Unlocking the hidden contribution of the LGBT community is the theme for this year's LGBT History Month celebrations.
February sees Camden & Islington host the country's largest LGBT events programme - with film, literary talks, a museum exhibition and a ball to inspire, educate, cultivate and celebrate.
The month kicks off on Friday 30 January with 'Loudest Whispers' - an exhibition of more than 30 artists at St Pancras Hospital, Camden.
Islington highlights include an exhibition of LGBT history at Islington Museum on St John St, EC1. It tells the stories of the UK's first gay rights demonstration on Highbury Fields, N5, in 1970 and the first Gay Pride March in 1971 on Upper Street, N1.
The Hope Theatre on Upper St, N1, premieres a new play based on the life of computer visionary and maths genius Alan Turing. The production explores his homosexuality, notable glossed-over in last year's blockbuster film drama 'The Imitation Game.'
The closing ball at Conway Hall, Camden, on Saturday 28 February, features a performance by a mystery performer from the heyday of 1980s gay disco.
Cllr Richard Watts, leader of Islington Council said:
"We are extremely proud of this borough's diversity that is one of its key strengths.
"LGBT equality is not something we take for granted - it's been hard won and even now - as events nationally and internationally have shown - homophobic bullying, intimidation and violence are on the rise.
"This year's LGBT History Month programme is choc-full of talks, exhibitions, film and discussions, all unlocking the unique and wide-reaching contribution of our LGBT community."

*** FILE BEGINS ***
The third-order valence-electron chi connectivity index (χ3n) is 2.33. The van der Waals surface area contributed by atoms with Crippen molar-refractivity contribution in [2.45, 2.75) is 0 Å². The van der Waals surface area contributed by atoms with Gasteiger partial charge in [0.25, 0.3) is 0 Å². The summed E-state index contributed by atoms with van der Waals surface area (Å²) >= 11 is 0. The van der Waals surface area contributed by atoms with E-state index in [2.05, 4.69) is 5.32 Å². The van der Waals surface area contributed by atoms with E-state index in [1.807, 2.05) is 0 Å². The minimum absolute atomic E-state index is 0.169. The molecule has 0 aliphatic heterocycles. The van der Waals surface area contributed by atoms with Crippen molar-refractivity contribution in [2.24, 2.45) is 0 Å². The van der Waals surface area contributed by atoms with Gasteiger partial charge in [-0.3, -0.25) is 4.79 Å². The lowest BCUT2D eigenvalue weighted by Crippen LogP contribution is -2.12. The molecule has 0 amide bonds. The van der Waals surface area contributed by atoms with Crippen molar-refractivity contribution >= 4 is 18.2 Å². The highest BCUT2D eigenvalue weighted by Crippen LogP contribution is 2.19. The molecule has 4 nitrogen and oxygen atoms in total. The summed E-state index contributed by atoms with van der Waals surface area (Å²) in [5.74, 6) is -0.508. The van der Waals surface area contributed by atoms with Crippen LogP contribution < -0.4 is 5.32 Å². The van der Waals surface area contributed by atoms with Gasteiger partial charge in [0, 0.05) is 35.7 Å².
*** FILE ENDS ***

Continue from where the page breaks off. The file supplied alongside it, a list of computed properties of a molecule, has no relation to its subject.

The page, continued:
Nigel Harris of Camden LGBT Forum who curates this year's LGBT History Month programme said:
"The great founder of LGBT History Month - Sue Saunders - calls our Camden and Islington collaboration one of the proudest success stories in the campaign to acknowledge LGBT achievement.
"The month is full of opportunities, unrivalled in the UK, to learn about ourselves, look to the future and above all understand our own contributions to wider society.
"With an ever more diverse programme - including information, support and networking - LGBT History Month is much more than learning and fun – it’s a real community asset."
Schools will get involved in LGBT History Month when they follow the example of Arsenal FC's Rainbow Laces campaign, pledging to challenge homophobia.
'Out with homophobia!' gives schools a new teaching pack to tell pupils in primary and secondary school about equality and discrimination.
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